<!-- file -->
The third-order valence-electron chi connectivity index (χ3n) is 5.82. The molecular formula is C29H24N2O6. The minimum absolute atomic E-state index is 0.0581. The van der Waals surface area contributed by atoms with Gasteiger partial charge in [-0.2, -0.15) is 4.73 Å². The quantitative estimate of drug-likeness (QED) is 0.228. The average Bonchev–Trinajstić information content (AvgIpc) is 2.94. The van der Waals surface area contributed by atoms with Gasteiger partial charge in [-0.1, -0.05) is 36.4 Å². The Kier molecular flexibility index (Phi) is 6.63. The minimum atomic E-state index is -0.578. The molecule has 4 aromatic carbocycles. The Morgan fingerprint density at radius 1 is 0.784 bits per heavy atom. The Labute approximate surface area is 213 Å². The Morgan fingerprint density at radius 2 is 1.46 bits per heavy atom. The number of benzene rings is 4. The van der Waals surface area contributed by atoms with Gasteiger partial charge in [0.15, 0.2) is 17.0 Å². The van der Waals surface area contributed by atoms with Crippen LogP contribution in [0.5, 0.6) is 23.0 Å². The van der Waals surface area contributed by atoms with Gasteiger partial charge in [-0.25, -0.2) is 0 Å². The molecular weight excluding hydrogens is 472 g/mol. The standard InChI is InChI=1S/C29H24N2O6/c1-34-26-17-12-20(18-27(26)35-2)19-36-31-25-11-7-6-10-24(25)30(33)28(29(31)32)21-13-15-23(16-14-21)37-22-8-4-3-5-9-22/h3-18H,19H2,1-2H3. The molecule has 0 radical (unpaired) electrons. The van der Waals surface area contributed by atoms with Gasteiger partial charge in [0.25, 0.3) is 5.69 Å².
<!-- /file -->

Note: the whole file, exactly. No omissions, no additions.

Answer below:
The third-order valence-electron chi connectivity index (χ3n) is 5.82. The molecular formula is C29H24N2O6. The minimum absolute atomic E-state index is 0.0581. The van der Waals surface area contributed by atoms with Gasteiger partial charge in [-0.2, -0.15) is 4.73 Å². The quantitative estimate of drug-likeness (QED) is 0.228. The average Bonchev–Trinajstić information content (AvgIpc) is 2.94. The van der Waals surface area contributed by atoms with Gasteiger partial charge in [-0.1, -0.05) is 36.4 Å². The Kier molecular flexibility index (Phi) is 6.63. The minimum atomic E-state index is -0.578. The molecule has 4 aromatic carbocycles. The Morgan fingerprint density at radius 1 is 0.784 bits per heavy atom. The Labute approximate surface area is 213 Å². The Morgan fingerprint density at radius 2 is 1.46 bits per heavy atom. The number of benzene rings is 4. The van der Waals surface area contributed by atoms with Gasteiger partial charge in [0.15, 0.2) is 17.0 Å². The van der Waals surface area contributed by atoms with Crippen LogP contribution in [0.5, 0.6) is 23.0 Å². The van der Waals surface area contributed by atoms with Gasteiger partial charge in [-0.25, -0.2) is 0 Å². The molecular weight excluding hydrogens is 472 g/mol. The standard InChI is InChI=1S/C29H24N2O6/c1-34-26-17-12-20(18-27(26)35-2)19-36-31-25-11-7-6-10-24(25)30(33)28(29(31)32)21-13-15-23(16-14-21)37-22-8-4-3-5-9-22/h3-18H,19H2,1-2H3. The molecule has 0 radical (unpaired) electrons. The van der Waals surface area contributed by atoms with Gasteiger partial charge in [0.25, 0.3) is 5.69 Å².